Really Bad News for New York City Co-op and Condo Owners

This was news to me tonight and I had to rebroadcast.  If such a rule were passed I imagine there would be a large singular correction in New York City real estate values.  Funding would effectively dry up for a large chunk of inventory, effectively curbing demand.

Under the proposed rule, Freddie Mac and Fannie Mae would be forbidden from investing in mortgages in buildings where there is a flip tax or transfer tax.  Since a large amount of buildings in NYC have such charges, any buyers looking at these units would be precluded from a conforming mortgage, if this were passed.

From NY1:

Flip Tax Regulation Could Hit NYC Market Hard

By: Jill Urban

A new proposed federal regulation could change the way condos and co-ops do business here in the city. NY1’s Jill Urban filed the following report.It’s a proposed federal regulation that has the real estate industry buzzing — a new rule that, if passed, could change the way condos and coops in New York do business and could drive property values way down.

Eva Talel, a partner at Strook & Strook & Lavan, is a real estate attorney who specializes in coops and condos and NY1 recently asked her to explain.

“The proposed legislation would essentially prohibit Fannie and Freddie and the federal home loan bank from investing in mortgages where the building, be it a coop or condo, has a flip tax,” says Talel.

Since a majority of the buildings in New York have a flip or transfer tax, this could jeopardize the stability of the local real estate market.

Last year, The Federal Housing Finance Agency proposed the guideline in an effort to prevent developers from requiring buyers to pay them or a trustee a fee whenever a property is re-sold. But this good intentioned regulation overlooks the fact that in New York City, the flip and transfer taxes are generally paid to the buildings themselves and are almost always used for maintenance and capital improvements.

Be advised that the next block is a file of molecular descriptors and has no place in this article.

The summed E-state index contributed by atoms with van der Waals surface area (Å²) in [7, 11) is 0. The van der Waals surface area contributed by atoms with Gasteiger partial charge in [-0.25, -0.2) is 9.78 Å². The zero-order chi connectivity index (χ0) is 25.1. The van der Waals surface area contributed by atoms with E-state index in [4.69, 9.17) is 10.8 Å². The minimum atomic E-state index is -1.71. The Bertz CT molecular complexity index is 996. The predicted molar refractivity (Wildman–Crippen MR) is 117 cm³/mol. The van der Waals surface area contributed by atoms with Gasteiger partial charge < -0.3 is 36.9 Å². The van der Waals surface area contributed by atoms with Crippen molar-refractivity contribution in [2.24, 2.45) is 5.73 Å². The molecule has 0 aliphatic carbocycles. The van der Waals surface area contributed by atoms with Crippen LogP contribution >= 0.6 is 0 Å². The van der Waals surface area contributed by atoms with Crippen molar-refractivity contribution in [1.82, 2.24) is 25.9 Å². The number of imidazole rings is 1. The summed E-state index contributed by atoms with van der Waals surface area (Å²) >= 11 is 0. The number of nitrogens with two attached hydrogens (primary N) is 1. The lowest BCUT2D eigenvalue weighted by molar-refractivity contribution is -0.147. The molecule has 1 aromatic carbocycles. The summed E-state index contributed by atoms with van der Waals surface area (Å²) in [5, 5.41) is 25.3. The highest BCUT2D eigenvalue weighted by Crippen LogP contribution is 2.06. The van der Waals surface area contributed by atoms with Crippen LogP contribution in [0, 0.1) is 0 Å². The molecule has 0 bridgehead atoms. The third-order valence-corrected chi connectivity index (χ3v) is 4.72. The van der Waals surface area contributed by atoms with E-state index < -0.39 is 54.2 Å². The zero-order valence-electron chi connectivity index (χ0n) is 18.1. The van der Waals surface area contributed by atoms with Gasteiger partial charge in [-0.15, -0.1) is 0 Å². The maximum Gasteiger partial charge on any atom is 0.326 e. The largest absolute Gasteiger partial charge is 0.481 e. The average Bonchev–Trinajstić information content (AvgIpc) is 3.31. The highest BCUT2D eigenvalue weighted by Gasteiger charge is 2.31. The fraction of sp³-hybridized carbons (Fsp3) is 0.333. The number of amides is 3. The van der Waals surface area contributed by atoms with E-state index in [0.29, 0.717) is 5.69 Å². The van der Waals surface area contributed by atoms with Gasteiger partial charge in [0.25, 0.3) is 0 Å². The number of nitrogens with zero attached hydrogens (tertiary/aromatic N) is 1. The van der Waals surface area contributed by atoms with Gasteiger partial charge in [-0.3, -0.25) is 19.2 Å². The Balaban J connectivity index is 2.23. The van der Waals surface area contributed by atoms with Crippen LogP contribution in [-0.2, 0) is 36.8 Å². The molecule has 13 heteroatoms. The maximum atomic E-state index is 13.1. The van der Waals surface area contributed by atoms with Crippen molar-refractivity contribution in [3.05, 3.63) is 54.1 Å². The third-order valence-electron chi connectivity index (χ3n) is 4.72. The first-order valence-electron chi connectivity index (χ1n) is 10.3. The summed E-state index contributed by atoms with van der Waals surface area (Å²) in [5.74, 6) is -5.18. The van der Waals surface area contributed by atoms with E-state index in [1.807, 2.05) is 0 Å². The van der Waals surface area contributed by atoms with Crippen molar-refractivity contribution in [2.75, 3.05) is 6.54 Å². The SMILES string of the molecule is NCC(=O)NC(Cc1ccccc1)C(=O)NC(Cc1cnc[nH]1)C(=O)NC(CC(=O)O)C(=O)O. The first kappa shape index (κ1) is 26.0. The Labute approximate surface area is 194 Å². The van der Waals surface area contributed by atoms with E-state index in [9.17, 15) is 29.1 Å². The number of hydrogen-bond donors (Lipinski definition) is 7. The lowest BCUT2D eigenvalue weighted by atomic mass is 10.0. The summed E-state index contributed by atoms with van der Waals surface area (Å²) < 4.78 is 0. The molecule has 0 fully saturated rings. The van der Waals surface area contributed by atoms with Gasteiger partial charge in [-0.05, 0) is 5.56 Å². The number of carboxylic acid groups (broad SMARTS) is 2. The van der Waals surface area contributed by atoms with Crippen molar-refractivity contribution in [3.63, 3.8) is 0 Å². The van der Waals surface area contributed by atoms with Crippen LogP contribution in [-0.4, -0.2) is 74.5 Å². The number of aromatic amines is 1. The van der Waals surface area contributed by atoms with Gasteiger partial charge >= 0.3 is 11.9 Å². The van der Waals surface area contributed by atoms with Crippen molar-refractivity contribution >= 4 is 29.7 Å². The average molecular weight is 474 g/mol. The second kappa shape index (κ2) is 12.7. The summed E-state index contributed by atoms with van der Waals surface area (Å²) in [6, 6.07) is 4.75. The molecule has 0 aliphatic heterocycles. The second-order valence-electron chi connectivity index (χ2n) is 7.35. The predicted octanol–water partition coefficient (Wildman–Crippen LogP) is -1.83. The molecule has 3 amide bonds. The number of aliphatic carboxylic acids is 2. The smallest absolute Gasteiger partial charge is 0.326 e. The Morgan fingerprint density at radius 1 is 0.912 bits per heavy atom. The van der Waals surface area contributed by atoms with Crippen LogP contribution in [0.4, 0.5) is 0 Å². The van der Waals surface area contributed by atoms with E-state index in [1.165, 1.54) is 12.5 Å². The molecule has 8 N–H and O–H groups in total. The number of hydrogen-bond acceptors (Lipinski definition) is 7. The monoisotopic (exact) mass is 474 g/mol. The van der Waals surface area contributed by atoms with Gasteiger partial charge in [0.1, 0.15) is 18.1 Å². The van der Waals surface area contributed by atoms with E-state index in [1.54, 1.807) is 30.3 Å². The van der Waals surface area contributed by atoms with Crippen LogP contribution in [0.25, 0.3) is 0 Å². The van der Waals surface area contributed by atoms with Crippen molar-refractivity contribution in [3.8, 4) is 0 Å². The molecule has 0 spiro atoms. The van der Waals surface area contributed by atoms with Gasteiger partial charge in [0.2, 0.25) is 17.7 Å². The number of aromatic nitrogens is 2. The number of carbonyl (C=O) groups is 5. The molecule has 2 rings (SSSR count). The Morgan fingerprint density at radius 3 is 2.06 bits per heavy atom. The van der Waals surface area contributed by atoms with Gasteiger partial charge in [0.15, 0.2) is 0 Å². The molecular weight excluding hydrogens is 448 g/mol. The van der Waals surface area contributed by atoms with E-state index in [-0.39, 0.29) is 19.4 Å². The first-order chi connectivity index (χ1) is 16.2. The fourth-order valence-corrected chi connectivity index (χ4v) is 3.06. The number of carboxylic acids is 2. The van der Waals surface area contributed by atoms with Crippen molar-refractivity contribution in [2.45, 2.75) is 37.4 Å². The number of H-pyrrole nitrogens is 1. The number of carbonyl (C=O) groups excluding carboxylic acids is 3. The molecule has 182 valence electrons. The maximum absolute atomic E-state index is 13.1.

“They are going to have to find a source for money to replace what used to come from flip taxes and the transfer fees. Maintenance or common charges would go up, special assessments will have to be imposed,” explains Talel.

Those increased monthly expenses would drive property values down and hit homeowners pocketbooks during what is already a tough economic time.

The proposal was put on the table last year and then during an open comment phase close to 3,000 comments were made, including ones from groups like the Real Estate Board of New York who all offered a simple solution:

“Carve out flip taxes where the money goes back into the building. That’s all that is really required in order to make this bill palatable and non-punitive,” says Talel.

Even though the comment phase has closed, Talel still urges anyone with a comment to email the agency at or by sending a letter to:

Alfred M. Pollard, Esq.
General Counsel
Federal Housing Finance Agency
Fourth Floor
1700 G Street NW
Washington, DC 20552
ATTENTION: Public Comments Guidance on Private Transfer Fee Covenants (No.2010-N-11)


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